67Nicholas MorabitoOF - NYMGonzaga College HS (DC)7164
68Tanner SchobelSS - MINVirginia Tech6770
69Drew ThorpeRHP - NYYCal Poly8156
70Tommy SpechtOF - TEXWahlert HS (IA)8652
71Parker MessickLHP - CLEFlorida State6574
72Cole PhillipsRHP - ATLBoerne HS (TX)7762
73Sal Stewart3B - CINWestminster Christian School (FL)7568
74Logan TannerC - CINMississippi State5788
75Hunter BarcoLHP - PITFlorida7672
76Adam MazurRHP - SDPIowa6881
77Cutter CoffeySS - BOSLiberty HS (CA)6982
78Ben JoyceRHP - LAATennessee8863
79Jacob MisiorowskiRHP - MILCrowder College8378
80Jake BennettLHP - WASOklahoma7291
81Jonathan CannonRHP - CHWGeorgia7489
82Jackson CoxRHP - COLToutle Lake HS (WA)9677
83Anthony HallOF - NYYOregon8787
84Nazier MuleRHP - CHCPassaic County Technical Institute (NJ)9285
85Brycen MautzLHP - STLSan Diego79102
86Brandon SproatRHP - NYMFlorida9193
87Jake MaddenRHP - LAANorthwest Florida State9790
88Jacob ReimerSS/3B - NYMYucaipa HS (CA)9594
89Cade HunterC - CINVirginia Polytech10883
90Chandler SimpsonSS - TBRGeorgia Tech84108
91Trystan VrielingRHP - NYYGonzaga94100
92Sonny DiChiara1B - LAAAuburn10298
93Trey Lipscomb3B - WASTennessee98103
94Henry WilliamsRHP - SDPDuke101101
95Nate SavinoLHP - ARIVirginia99104
96Ryan CliffordOF - HOUCrossroads FLEX HS (NC)93114
97Blake BurkhalterRHP - ATLAuburn103107
98Andrew TaylorRHP - HOUCentral Michigan104106
99Nolan McLeanRHP - BALOklahoma State105105
100Justin BoydOF - CINOregon State78NR

1. Druw Jones (OF – ARI)

Drafted: #2 Overall | From: Wesleyan HS (GA)

Son of former MLB All-Star Andrew Jones, Druw Jones possesses immense upside for fantasy purposes. He’s already shown a good feel for hitting with a potential plus hit tool down the road to go along with elite speed and developing power. The bat speed is electric and Jones is able to use the entire field well and really drive the ball. If any prospect in this draft is the next Corbin Caroll, it’s Jones. This is a potential #1 overall prospect if the power gets up into the 20+ homer range. (Cross)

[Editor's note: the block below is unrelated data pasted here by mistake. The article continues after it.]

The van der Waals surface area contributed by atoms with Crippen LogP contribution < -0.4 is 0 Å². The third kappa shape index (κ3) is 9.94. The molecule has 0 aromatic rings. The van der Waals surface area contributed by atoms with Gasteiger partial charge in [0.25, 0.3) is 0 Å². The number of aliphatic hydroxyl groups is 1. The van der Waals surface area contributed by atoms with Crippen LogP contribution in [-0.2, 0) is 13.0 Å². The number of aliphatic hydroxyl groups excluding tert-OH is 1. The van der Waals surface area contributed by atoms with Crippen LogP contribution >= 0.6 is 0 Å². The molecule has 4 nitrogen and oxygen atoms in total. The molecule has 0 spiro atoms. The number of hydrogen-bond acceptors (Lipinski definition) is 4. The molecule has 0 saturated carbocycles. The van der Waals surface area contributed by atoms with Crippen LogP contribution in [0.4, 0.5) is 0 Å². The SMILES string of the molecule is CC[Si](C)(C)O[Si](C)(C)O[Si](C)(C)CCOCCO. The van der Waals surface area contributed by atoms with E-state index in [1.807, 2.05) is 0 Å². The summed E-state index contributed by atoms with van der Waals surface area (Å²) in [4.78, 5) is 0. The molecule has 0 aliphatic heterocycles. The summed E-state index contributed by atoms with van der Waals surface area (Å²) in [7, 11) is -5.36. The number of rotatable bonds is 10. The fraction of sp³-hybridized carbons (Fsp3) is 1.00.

2. Elijah Green (OF – WAS)

Drafted: #5 Overall | From: IMG Academy (FL)

Elijah Green possesses the best tools in the 2022 MLB Draft class. Green brings massive raw power to the table and is an elite athlete shown by his blazing fast sprint speeds. There is some swing and miss in the profile, but if it all clicks, Green could be a top-five fantasy baseball asset. (Clegg)

3. Jackson Holliday (SS – BAL)

Drafted: #1 Overall | From: Stillwater HS (OK)

Another 2nd generation star, Jackson Holliday, son of Matt Holliday, was a major riser this spring with his meteoric rise carrying him all the way to the #1 overall pick. Baltimore is getting a well-rounded shortstop on both sides of the ball. Holliday doesn’t really stand out in any one area but has the potential to be above-average to plus across the board with a quick and smooth left-handed swing and a frame that has added strength with more projection left. (Cross)

4. Termarr Johnson (2B – PIT)

Drafted: #4 Overall | From: Mays HS (GA)

Termarr Johnson is a high-contact hitter that has quick hands through the zone. Many worry about Johnson’s frame being maxed out as he is only 5’10”/175 lbs. With his contact skills and high bat speed, Johnson could reach 25 or more home runs per season with a high batting average. (Clegg)

5. Cam Collier (3B – CIN)

Drafted: #18 Overall | From: Chipola JC